Shortly after returning from China, I had the opportunity to talk with the Association of Christians in Student Development (ACSD) during their annual conference, themed, “Cultivating Wisdom: Bringing Life to Knowledge.”
While riding the subway in Hong Kong, I couldn’t help but notice the ubiquitous signs and announcements to “please mind the gap.” After multiple reinforcements, I couldn’t help but think that it is precisely in minding (and mining) the gap that those of us in student affairs bring life to knowledge with our students.
We operate at the gap between intellectual (content) and moral self-direction (character development); between what higher education provides and what is required for the 21st century global environment.
We mind the gap because our students are walking a tightrope between optimism and the current difficult realities (student debt, employment and career). They live and think globally and are not sure how to be global citizens. They are the most outward-looking and accepting generation in history and, yet, they are conflicted about embracing diversity.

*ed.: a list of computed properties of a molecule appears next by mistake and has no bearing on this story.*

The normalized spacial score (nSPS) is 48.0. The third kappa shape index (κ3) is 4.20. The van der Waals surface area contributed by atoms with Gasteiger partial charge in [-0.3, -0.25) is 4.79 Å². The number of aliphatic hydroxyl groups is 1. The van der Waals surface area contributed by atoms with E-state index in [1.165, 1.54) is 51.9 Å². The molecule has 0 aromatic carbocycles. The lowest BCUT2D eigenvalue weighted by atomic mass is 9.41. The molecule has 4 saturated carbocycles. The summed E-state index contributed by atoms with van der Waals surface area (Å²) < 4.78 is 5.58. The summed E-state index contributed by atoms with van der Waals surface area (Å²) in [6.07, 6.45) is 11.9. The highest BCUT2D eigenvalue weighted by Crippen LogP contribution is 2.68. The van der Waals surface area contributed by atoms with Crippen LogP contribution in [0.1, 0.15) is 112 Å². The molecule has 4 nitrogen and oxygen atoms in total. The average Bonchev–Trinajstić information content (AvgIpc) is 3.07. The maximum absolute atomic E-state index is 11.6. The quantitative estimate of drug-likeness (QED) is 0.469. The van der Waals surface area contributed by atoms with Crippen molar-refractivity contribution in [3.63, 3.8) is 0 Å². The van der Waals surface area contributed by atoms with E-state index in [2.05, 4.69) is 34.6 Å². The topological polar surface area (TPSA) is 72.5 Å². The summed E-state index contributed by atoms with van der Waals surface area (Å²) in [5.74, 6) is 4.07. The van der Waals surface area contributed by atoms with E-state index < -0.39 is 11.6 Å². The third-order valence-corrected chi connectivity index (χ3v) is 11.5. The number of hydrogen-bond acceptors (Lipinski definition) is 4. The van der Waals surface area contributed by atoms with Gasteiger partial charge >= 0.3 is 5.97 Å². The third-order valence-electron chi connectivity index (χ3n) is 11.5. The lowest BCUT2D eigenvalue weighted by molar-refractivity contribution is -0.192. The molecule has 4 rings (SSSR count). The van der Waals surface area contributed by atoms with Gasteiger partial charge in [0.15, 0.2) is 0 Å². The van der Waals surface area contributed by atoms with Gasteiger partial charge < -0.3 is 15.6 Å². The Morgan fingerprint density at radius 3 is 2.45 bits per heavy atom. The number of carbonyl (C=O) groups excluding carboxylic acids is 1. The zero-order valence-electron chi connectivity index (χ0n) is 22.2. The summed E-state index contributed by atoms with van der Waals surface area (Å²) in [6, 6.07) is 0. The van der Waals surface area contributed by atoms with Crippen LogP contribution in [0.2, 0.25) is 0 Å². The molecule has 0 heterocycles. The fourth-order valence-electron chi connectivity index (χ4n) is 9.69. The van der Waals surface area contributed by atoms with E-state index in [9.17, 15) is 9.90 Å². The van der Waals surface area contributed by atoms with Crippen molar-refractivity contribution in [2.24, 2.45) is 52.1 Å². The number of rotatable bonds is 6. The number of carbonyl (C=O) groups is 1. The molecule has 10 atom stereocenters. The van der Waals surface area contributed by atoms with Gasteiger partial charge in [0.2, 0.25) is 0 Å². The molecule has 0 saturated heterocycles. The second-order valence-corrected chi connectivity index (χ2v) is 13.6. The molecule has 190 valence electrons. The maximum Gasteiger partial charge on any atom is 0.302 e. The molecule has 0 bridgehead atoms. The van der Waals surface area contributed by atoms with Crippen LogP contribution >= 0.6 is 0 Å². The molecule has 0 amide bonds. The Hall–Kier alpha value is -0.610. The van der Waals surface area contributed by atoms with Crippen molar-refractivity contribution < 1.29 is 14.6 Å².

As student affairs educators, we are uniquely positioned to “mind the gap,” reinforcing experiential learning and helping students reflect on how they develop their values. With the 75th anniversary of the Student Personnel Point of View, we are reminded that student affairs professionals are uniquely positioned to Mind and Mine the gap by basing our work on the philosophical legacy and enduring principles of educating whole students to reach their highest potential and make a positive contribution to society.